Provide preview guides for new course content
- Reading or viewing guides help students learn to focus on what is most important and to weave relationships between old and new content.
- A guide can include ‘watch for’ vocabulary lists and key questions that students should be able to answer after reading.
- The screenshot below shows questions given to a class to guide their reading for the next session. Note where questions prompted students to make personal connections and directions about what sections to skim and why.
Support expert reading with graphic organizers and note-taking support
- Offer graphic organizers or note-taking templates to support students’ independent decoding and comprehension of course content.
- This overview of the impact of graphic organizers includes several examples of how to weave their use into a class.
- Multiple sites offer graphic organizer templates matched to the reading or activity purpose (via University of Akron).
- This note-taking examples resource (Miami University Ohio) can spark ideas for templates and guidance to provide to students.
Use reading response activities to check student understanding and promote deeper thinking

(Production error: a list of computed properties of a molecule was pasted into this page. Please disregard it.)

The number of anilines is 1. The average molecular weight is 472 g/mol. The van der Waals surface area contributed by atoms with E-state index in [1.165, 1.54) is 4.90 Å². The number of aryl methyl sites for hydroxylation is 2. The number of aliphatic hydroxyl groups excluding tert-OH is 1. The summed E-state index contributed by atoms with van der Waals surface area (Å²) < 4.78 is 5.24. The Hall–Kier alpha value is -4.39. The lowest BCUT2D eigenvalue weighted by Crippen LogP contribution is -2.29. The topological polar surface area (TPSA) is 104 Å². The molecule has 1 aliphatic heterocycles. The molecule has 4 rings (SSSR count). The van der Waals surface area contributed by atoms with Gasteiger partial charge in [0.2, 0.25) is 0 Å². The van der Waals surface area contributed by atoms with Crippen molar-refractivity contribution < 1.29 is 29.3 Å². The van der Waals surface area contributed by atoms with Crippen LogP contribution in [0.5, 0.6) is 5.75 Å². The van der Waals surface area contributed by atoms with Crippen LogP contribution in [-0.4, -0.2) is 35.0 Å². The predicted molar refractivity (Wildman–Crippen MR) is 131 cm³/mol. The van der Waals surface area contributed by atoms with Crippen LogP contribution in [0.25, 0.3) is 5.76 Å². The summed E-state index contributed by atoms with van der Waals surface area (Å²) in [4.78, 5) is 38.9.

- Reading response activities can be short or detailed, but they give students the chance to step back and get the ‘birds eye view’ of course content.
- Reading response activities can be posted on a discussion board, submitted individually, or shared in a synchronous session. Possible activities include:
- 3-2-1 responses: Write 3 key facts or ideas about the reading, 2 questions either for clarification or more information, and 1 connection to your own life or other course content
- Wrapper activity: Ask students to share the three most important ideas from the assigned reading. After students share their ideas, show your three main takeaways and discuss where there are similarities and differences.
- Twitter reports: Students summarize readings in less than 130 characters using a class hashtag. The class responds to each other’s reports. This can be used in any chat feature, as well.
- Help students process screencasts by asking them to write a summary survey. Ruffini (2012) proposes using a 5-sentence summary of what students watched:
- Sentence 1: In this video, I learned…
- Sentence 2: Specifically,…
- Sentence 3: I really understood…
- Sentence 4: I am still confused about…
- Sentence 5: This screencast can be related to…
- Tomasek (2009) offers even more ideas for reading response questions tailored to college level teaching and outcomes. There are also great strategies for using reading response questions as an interactive experience between students.